03 Sep Mentoring is unimaginably rewarding, and you can do it too…
When people think about mentoring in a business context, they tend to see it as a means to an end: prepare a successor to do what you do, or as you do, or to do something similar in a different context.
It’s easy to get bogged down by the details, get distracted by KPIs, or to teach only what you think is really important. How many mentors talk about how truly rewarding and valuable an exercise mentoring is, though?
The truth is, when you’re identified as a mentor you’re influencing your mentee (or mentees) in myriad ways across a broad contextual spectrum. Let’s assume you are assigned a mentee because of your expertise in subject x. Sure, you are absolutely going to impart pearls of wisdom in that particular focus area, but think about how else you influence that person too:
- Do you stick to commitments? Do you show up when you need to, and do you keep your word regarding sharing resources, information, and contacts? I’ve said it before and I’ll say it again: you are only as good as your word.
- What kind of overall impression do you make? If you’re all about ticking boxes and aren’t really about building a supportive relationship, people are going to notice. They also notice things you might not expect, or intend them to:
- Is she a workaholic?
- Does he spend most of his time publicly berating his colleagues?
- Does she ever say anything good, or uncritical, about anyone?
When you’re in a position where you are sharing knowledge, you’re going to be sharing knowledge – to the detriment, or for the betterment, of others. Set a good example in all facets: minds are impressionable, and memories are long.
- Do you understand the difference between ‘help’ and ‘support’? ‘Support’ offers encouragement, empowerment, and fosters growth – of individuals and relationships. It’s the icing on the cake. ‘Help’, on the other hand, places the person offering it firmly in centre stage – they want to control the baking of the cake and measure out all the ingredients themselves – they believe that they’re the only person who can complete the process correctly. I erased ‘help’ from my vocabulary years ago, and now only use it in very specific contexts. I choose to use ‘support’ in all my dealings with people.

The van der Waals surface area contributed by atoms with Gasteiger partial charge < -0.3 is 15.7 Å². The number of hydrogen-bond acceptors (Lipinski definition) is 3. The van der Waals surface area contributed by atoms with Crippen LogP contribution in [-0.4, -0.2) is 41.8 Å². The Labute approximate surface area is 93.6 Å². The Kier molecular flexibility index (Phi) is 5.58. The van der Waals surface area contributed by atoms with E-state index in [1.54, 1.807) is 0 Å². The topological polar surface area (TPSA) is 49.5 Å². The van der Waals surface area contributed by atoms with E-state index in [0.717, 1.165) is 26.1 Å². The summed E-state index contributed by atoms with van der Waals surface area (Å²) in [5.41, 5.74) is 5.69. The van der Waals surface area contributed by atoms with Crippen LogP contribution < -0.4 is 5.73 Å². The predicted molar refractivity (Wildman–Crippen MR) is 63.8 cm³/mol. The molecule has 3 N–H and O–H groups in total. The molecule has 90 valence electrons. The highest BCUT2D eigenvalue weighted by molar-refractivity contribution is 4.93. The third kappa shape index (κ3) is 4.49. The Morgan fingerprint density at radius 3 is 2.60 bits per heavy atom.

Essentially, to be a mentor you need to remember the following rules of thumb:
- Allow your mentee to have a voice, listen to their concerns, goals, and let them tell you what they need.
- Be open to new ideas. Is one approach you’ve used before not working? Be flexible and adaptable enough to improvise. Everyone learns and understands things differently, after all.
- Let your mentees take responsibility for themselves. This is the real balancing act. Pull your weight as a mentor, but make your mentee accountable for their actions and decisions too.
- Recognise, and admit, that you don’t know everything. You’re a subject expert in x, but your colleague is an expert in y. Your mentee needs to understand both processes/subject areas, so bring in the expert. Admitting to your knowledge gaps shows you’re human and makes you more respected, not less. You’re also demonstrating that you are truly invested in seeing someone else succeed.
Few things are more rewarding than seeing someone else flourish. See for yourself just how powerful mentoring is – I’m sure the process will surprise you, and teach you much more than you bargained for.